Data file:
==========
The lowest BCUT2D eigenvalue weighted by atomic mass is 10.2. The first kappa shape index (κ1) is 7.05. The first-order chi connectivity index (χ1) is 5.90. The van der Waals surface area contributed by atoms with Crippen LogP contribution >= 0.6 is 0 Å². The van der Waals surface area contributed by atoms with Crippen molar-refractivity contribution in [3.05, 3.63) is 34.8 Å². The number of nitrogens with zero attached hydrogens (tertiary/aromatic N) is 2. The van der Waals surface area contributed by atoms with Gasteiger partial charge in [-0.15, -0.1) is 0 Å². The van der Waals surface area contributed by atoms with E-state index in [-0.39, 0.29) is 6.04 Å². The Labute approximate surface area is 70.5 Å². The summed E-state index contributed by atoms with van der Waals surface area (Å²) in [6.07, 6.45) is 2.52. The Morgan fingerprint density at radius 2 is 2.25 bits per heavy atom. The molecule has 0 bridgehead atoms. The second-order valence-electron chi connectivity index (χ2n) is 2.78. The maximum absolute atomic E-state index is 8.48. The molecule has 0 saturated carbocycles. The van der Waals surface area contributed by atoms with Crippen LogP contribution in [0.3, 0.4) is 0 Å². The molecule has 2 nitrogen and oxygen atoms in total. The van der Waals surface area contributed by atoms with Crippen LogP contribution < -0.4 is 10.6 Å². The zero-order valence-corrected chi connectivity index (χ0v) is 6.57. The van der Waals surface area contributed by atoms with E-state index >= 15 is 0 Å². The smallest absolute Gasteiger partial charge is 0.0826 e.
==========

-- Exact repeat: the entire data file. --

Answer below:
The lowest BCUT2D eigenvalue weighted by atomic mass is 10.2. The first kappa shape index (κ1) is 7.05. The first-order chi connectivity index (χ1) is 5.90. The van der Waals surface area contributed by atoms with Crippen LogP contribution >= 0.6 is 0 Å². The van der Waals surface area contributed by atoms with Crippen molar-refractivity contribution in [3.05, 3.63) is 34.8 Å². The number of nitrogens with zero attached hydrogens (tertiary/aromatic N) is 2. The van der Waals surface area contributed by atoms with Gasteiger partial charge in [-0.15, -0.1) is 0 Å². The van der Waals surface area contributed by atoms with E-state index in [-0.39, 0.29) is 6.04 Å². The Labute approximate surface area is 70.5 Å². The summed E-state index contributed by atoms with van der Waals surface area (Å²) in [6.07, 6.45) is 2.52. The Morgan fingerprint density at radius 2 is 2.25 bits per heavy atom. The molecule has 0 bridgehead atoms. The second-order valence-electron chi connectivity index (χ2n) is 2.78. The maximum absolute atomic E-state index is 8.48. The molecule has 0 saturated carbocycles. The van der Waals surface area contributed by atoms with Crippen LogP contribution in [0.3, 0.4) is 0 Å². The molecule has 2 nitrogen and oxygen atoms in total. The van der Waals surface area contributed by atoms with Crippen LogP contribution < -0.4 is 10.6 Å². The zero-order valence-corrected chi connectivity index (χ0v) is 6.57. The van der Waals surface area contributed by atoms with E-state index >= 15 is 0 Å². The smallest absolute Gasteiger partial charge is 0.0826 e.